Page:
Locals and visitors both complained about the behaviour of some tourists in the city of Amsterdam. Especially in the city centre and the Red Light District area. Amsterdam Marketing started a campaign targetting the worst behaving people who visit Amsterdam: men between 18 and 34 and letting them know they should ‘Enjoy & Respect’. What are the locals’ opinions about the Amsterdam Marketing campaign?
Karel lives across the street and I am convinced he visits my shop solely to get away from his wife. Around 75, grey haired, well dressed, not affraid to say what he thinks and always walking straight up. I never see him coming, he somehow appears out of nowhere which catches me off guard every single time. He sometimes also eats something (when it has been a big fight), but mostly he drinks cappuccino’s.
“Zo, zo” (That is a typical way of starting a conversation in Dutch). “That’s quite a mess“, he mumbles as he takes a giant step to enter the door without stepping on me trying to clean the biggest pile of digested food from last night. “I see that IAmsterdam’s campaign is allready working. One cappuccino”.
Visit Amsterdam! But not everyone
I empty the bucket of hot water and follow Karel inside wondering if he will ever add a please to the order. “A little too late, if you ask me.” Honestly I didn’t ask…
“First they lour everyone here. ‘Come to the place where you can drink and do drugs as much as you want’, to later tell everyone who does: ‘nice you’re here, but behave’. Like you can get drunk and behave at the same time! Have you ever seen a drunk behave?”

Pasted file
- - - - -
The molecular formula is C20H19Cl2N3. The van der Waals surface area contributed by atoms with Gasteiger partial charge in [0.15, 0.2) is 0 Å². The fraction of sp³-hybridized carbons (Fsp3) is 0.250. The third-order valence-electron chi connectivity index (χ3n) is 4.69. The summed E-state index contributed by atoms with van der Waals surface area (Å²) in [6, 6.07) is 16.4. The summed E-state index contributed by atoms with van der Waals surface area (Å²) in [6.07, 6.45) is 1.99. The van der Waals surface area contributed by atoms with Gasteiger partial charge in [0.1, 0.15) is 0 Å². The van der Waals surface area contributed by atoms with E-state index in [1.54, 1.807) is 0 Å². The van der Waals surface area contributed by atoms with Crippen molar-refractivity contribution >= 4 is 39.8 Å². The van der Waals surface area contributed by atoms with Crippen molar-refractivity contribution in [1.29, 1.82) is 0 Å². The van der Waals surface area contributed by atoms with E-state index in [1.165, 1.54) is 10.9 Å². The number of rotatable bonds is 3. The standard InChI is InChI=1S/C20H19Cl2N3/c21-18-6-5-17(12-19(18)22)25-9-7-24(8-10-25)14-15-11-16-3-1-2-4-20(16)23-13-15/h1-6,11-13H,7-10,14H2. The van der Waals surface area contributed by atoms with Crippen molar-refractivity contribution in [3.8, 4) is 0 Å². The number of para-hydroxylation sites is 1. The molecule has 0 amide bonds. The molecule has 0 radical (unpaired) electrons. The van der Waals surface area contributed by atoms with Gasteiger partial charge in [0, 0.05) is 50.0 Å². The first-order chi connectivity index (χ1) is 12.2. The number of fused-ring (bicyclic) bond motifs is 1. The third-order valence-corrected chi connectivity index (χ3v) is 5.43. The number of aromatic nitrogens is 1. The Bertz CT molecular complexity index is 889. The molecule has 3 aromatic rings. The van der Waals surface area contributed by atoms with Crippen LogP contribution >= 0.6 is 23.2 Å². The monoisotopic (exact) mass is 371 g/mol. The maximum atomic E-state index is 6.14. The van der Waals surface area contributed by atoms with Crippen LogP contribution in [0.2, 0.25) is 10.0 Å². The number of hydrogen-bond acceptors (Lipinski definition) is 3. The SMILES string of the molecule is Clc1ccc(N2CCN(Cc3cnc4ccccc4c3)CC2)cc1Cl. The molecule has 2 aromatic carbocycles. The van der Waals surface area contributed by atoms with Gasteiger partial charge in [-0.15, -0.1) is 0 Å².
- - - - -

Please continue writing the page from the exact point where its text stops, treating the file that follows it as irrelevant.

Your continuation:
“They say they don’t want to point any fingers, but they should just put each drunk misbehaving person back on the train they come from right away. Instead of spending money on photo’s with squares around what is and isn’t allowed. Like this is Seseme Street.”
His complection swells a shade deeper red with each word and combined with the cappuccino foam on his lip he looks like mad dog. “Throwing away our tax money!”
A customer walks in looking a bit worried my way as she notices Karel’s bourgondy red face and foaming mouth. He quickly takes another sip of his cappuccino and stares onto the street.
“I’m sorry to disturb, but I just see my bike is thrown into the canal last night and my phone is dead, so could I make a call here so I can let my work know I’ll be late?” She sits on the opposite side of the store while calling, safe from mad dog Karel.
“See!” He decides to continue. “And where are the police who look through those camera’s all night when they threw her bike in the water?” He hands me € 2,50 and storms out more agitated then he came in.
Drunken, drugged or disrespectful
A bunch of guys dressed in pink tutu’s enter and have a look at the menu. “This isn’t a coffeeshop?” One asks with a can of beer in his hand. As I try to keep a straight face I let them know I do have coffee but don’t sell weed. Plus that it is 8 o’clock in the morning and weed selling coffeeshops won’t be open yet.
That answer only confuses the clearly intoxicated group. I decide to point them into any other direction than my shop and be done with it. They obediently follow my directions, but three take a break and decide to empty their blatters on the wall of the church across the street.
While we’re both looking at the three male, English-white, butt-cheeks, the bikeless lady hands me back the phone “Amsterdam Marketing tries to teach these fellows how they should behave in Amsterdam, they still have a long way to go.”